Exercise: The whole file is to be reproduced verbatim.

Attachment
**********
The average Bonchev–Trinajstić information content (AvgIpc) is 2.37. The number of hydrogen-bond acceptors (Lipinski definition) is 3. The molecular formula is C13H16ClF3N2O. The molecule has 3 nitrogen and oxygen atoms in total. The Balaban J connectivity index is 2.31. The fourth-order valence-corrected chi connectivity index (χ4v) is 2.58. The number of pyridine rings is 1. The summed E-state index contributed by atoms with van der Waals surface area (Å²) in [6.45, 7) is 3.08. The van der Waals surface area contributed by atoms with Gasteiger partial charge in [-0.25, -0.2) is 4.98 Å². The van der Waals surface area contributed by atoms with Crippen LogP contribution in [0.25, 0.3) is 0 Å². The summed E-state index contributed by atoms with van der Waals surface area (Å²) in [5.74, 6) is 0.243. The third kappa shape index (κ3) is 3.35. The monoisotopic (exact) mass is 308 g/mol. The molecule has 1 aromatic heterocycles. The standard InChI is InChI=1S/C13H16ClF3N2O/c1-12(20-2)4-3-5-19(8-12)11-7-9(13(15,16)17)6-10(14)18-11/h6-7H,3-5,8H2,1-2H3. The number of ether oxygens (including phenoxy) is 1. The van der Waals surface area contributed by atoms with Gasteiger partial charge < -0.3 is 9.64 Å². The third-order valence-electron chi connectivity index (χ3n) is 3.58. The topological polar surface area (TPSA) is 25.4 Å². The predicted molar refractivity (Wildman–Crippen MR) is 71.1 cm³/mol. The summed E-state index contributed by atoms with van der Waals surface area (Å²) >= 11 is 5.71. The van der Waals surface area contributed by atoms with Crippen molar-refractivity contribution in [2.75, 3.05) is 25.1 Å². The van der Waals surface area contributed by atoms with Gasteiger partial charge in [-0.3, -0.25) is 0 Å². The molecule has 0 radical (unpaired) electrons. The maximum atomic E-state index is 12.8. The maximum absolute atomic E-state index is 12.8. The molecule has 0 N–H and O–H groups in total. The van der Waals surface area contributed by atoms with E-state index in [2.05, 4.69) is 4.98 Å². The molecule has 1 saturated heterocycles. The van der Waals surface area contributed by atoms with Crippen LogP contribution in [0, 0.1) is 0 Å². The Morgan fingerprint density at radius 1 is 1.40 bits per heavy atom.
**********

The average Bonchev–Trinajstić information content (AvgIpc) is 2.37. The number of hydrogen-bond acceptors (Lipinski definition) is 3. The molecular formula is C13H16ClF3N2O. The molecule has 3 nitrogen and oxygen atoms in total. The Balaban J connectivity index is 2.31. The fourth-order valence-corrected chi connectivity index (χ4v) is 2.58. The number of pyridine rings is 1. The summed E-state index contributed by atoms with van der Waals surface area (Å²) in [6.45, 7) is 3.08. The van der Waals surface area contributed by atoms with Gasteiger partial charge in [-0.25, -0.2) is 4.98 Å². The van der Waals surface area contributed by atoms with Crippen LogP contribution in [0.25, 0.3) is 0 Å². The summed E-state index contributed by atoms with van der Waals surface area (Å²) in [5.74, 6) is 0.243. The third kappa shape index (κ3) is 3.35. The monoisotopic (exact) mass is 308 g/mol. The molecule has 1 aromatic heterocycles. The standard InChI is InChI=1S/C13H16ClF3N2O/c1-12(20-2)4-3-5-19(8-12)11-7-9(13(15,16)17)6-10(14)18-11/h6-7H,3-5,8H2,1-2H3. The number of ether oxygens (including phenoxy) is 1. The van der Waals surface area contributed by atoms with Gasteiger partial charge < -0.3 is 9.64 Å². The third-order valence-electron chi connectivity index (χ3n) is 3.58. The topological polar surface area (TPSA) is 25.4 Å². The predicted molar refractivity (Wildman–Crippen MR) is 71.1 cm³/mol. The summed E-state index contributed by atoms with van der Waals surface area (Å²) >= 11 is 5.71. The van der Waals surface area contributed by atoms with Crippen molar-refractivity contribution in [2.75, 3.05) is 25.1 Å². The van der Waals surface area contributed by atoms with Gasteiger partial charge in [-0.3, -0.25) is 0 Å². The molecule has 0 radical (unpaired) electrons. The maximum atomic E-state index is 12.8. The maximum absolute atomic E-state index is 12.8. The molecule has 0 N–H and O–H groups in total. The van der Waals surface area contributed by atoms with E-state index in [2.05, 4.69) is 4.98 Å². The molecule has 1 saturated heterocycles. The van der Waals surface area contributed by atoms with Crippen LogP contribution in [0, 0.1) is 0 Å². The Morgan fingerprint density at radius 1 is 1.40 bits per heavy atom.